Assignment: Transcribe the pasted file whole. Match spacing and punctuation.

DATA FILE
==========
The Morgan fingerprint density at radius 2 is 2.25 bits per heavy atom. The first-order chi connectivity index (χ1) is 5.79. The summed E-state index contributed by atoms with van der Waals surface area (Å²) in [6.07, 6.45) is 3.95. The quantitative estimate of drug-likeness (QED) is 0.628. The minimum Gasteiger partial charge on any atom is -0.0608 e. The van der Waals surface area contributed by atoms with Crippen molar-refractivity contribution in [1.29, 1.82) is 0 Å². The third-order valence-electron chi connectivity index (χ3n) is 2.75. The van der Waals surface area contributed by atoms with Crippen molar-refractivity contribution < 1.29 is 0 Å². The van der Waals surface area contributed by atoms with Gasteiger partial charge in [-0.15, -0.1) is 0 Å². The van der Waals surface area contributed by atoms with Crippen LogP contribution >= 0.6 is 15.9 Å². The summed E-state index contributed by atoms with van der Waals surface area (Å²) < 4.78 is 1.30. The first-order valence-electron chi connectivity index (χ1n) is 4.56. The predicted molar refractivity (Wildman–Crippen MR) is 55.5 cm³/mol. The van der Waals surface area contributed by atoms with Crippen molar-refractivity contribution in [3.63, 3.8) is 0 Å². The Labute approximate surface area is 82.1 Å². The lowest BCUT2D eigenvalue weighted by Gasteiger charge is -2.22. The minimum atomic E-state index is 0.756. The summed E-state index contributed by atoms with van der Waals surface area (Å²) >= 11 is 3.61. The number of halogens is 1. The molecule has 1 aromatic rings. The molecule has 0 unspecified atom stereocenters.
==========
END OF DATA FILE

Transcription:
The Morgan fingerprint density at radius 2 is 2.25 bits per heavy atom. The first-order chi connectivity index (χ1) is 5.79. The summed E-state index contributed by atoms with van der Waals surface area (Å²) in [6.07, 6.45) is 3.95. The quantitative estimate of drug-likeness (QED) is 0.628. The minimum Gasteiger partial charge on any atom is -0.0608 e. The van der Waals surface area contributed by atoms with Crippen molar-refractivity contribution in [1.29, 1.82) is 0 Å². The third-order valence-electron chi connectivity index (χ3n) is 2.75. The van der Waals surface area contributed by atoms with Crippen molar-refractivity contribution < 1.29 is 0 Å². The van der Waals surface area contributed by atoms with Gasteiger partial charge in [-0.15, -0.1) is 0 Å². The van der Waals surface area contributed by atoms with Crippen LogP contribution >= 0.6 is 15.9 Å². The summed E-state index contributed by atoms with van der Waals surface area (Å²) < 4.78 is 1.30. The first-order valence-electron chi connectivity index (χ1n) is 4.56. The predicted molar refractivity (Wildman–Crippen MR) is 55.5 cm³/mol. The van der Waals surface area contributed by atoms with Crippen molar-refractivity contribution in [3.63, 3.8) is 0 Å². The Labute approximate surface area is 82.1 Å². The lowest BCUT2D eigenvalue weighted by Gasteiger charge is -2.22. The minimum atomic E-state index is 0.756. The summed E-state index contributed by atoms with van der Waals surface area (Å²) >= 11 is 3.61. The number of halogens is 1. The molecule has 1 aromatic rings. The molecule has 0 unspecified atom stereocenters.